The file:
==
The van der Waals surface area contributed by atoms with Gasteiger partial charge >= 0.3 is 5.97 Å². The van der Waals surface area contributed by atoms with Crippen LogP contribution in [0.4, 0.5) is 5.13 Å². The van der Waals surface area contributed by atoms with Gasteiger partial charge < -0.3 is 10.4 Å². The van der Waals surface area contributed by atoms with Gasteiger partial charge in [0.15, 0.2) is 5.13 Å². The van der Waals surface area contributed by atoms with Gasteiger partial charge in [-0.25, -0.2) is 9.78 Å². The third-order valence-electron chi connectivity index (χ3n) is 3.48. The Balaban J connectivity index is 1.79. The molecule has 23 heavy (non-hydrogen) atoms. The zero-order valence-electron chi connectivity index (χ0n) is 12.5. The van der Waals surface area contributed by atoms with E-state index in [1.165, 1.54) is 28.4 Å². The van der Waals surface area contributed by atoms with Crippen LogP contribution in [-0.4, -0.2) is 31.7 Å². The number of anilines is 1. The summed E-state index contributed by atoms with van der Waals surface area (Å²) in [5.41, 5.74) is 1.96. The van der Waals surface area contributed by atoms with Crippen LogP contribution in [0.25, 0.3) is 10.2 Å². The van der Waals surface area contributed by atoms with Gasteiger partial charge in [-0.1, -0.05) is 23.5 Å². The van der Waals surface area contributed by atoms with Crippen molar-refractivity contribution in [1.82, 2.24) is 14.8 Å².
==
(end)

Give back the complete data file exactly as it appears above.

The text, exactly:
The van der Waals surface area contributed by atoms with Gasteiger partial charge >= 0.3 is 5.97 Å². The van der Waals surface area contributed by atoms with Crippen LogP contribution in [0.4, 0.5) is 5.13 Å². The van der Waals surface area contributed by atoms with Gasteiger partial charge < -0.3 is 10.4 Å². The van der Waals surface area contributed by atoms with Gasteiger partial charge in [0.15, 0.2) is 5.13 Å². The van der Waals surface area contributed by atoms with Gasteiger partial charge in [-0.25, -0.2) is 9.78 Å². The third-order valence-electron chi connectivity index (χ3n) is 3.48. The Balaban J connectivity index is 1.79. The molecule has 23 heavy (non-hydrogen) atoms. The zero-order valence-electron chi connectivity index (χ0n) is 12.5. The van der Waals surface area contributed by atoms with E-state index in [1.165, 1.54) is 28.4 Å². The van der Waals surface area contributed by atoms with Crippen LogP contribution in [-0.4, -0.2) is 31.7 Å². The number of anilines is 1. The summed E-state index contributed by atoms with van der Waals surface area (Å²) in [5.41, 5.74) is 1.96. The van der Waals surface area contributed by atoms with Crippen LogP contribution in [0.25, 0.3) is 10.2 Å². The van der Waals surface area contributed by atoms with Gasteiger partial charge in [-0.1, -0.05) is 23.5 Å². The van der Waals surface area contributed by atoms with Crippen molar-refractivity contribution in [1.82, 2.24) is 14.8 Å².